Choosing someone from a different organization allows for unbiased input and opens the door for you to be more forthright in the conversation. The downside of that choice is that sometimes they do not understand the culture you are trying to navigate.
Volunteer service contributes more to growing our careers than an added category to the résumé. The real value of volunteering is learning new skills and building new relationships.
#3 Serve on Boards
Serving on nonprofit boards is another excellent way to develop yourself outside of your job. It offers the same benefits as volunteering, but also allows you to participate in decision making for an organization.
#4 Respond to Change
Change is inevitable, and the question we must ask ourselves when faced with change is, Do I react or do I respond to change? The answer will determine if we grow in seasons of change or if we get stuck.
#5 Craft an “Elevator Speech”
You have seen it in the movies or perhaps even lived it in your job. A young associate is on the elevator at the office. As she is scrolling through her phone, riding to her floor, the doors open and someone joins her. She finally looks up and realizes she is on the elevator with one of the C-suite members of the organization. In this brief one-minute-or-less ride on the elevator, she has the opportunity for visibility with one of the most senior members of her company. When he says “What’s up?” the only words to come out of her mouth are “Not much.”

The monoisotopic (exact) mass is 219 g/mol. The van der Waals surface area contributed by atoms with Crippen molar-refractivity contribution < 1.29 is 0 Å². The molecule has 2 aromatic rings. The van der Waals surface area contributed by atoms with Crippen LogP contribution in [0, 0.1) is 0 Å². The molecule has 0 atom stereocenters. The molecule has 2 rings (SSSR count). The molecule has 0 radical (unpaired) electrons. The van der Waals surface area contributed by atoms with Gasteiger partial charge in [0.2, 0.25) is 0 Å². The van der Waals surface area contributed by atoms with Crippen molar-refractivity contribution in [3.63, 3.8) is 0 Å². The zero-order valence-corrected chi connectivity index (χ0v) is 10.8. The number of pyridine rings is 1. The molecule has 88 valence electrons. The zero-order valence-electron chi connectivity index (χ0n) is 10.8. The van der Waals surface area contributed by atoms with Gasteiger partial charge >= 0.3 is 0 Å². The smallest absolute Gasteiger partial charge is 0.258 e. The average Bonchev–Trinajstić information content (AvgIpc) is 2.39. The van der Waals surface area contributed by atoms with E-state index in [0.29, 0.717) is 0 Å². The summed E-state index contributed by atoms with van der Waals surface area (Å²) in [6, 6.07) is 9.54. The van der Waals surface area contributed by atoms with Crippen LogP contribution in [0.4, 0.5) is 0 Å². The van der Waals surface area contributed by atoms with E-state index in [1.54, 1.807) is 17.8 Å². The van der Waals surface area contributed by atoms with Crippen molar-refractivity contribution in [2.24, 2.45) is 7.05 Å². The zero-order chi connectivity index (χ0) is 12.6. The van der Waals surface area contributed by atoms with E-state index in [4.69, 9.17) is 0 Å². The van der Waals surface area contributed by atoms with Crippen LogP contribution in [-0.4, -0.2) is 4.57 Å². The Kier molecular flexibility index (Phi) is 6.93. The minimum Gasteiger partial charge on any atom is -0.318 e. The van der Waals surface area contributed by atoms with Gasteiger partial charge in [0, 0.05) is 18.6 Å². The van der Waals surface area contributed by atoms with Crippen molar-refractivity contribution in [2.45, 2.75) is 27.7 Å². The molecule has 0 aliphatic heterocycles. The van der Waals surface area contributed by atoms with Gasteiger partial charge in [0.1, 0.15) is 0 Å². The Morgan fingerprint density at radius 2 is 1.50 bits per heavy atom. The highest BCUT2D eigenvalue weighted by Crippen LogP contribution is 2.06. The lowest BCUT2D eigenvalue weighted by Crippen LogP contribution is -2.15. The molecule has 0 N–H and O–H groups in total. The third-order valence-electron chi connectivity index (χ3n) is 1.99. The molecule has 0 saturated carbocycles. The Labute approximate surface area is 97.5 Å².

At some point, you will get on the elevator and there will be a member of senior leadership in the company riding with you. You will have about sixty seconds to leave a meaningful impression. They will ask you how it’s going. You want to say something besides “great.” Be prepared to share one thing you are working on and how it’s helping the company. Your answer might sound like this: “I just finished preparing the rollout for XYZ technology, and I think it will make our response to customers much faster.” You may want to say something that leaves the door open for future conversation, such as “I am on my way to Omaha to meet with a potential client who is really interested in our distribution capability. I will let you know how it goes.” These responses will make a strong impression, and the leader in the elevator might remember you when new opportunities arise. Of course, change up your answer to match something you are currently managing. In the days of working virtually, this exchange might be over a Zoom call or on Slack, but the principles of how to respond still apply.
#6 Pursue Role Changes and Job Rotations
Look for organizations that support your learning and development goals as you pursue different roles, jobs, and organizations. At the same time, take responsibility for your own development and growth by investing in yourself and using the resources available to you. Self-development is one of the worthiest investments we can make to help us grow our careers.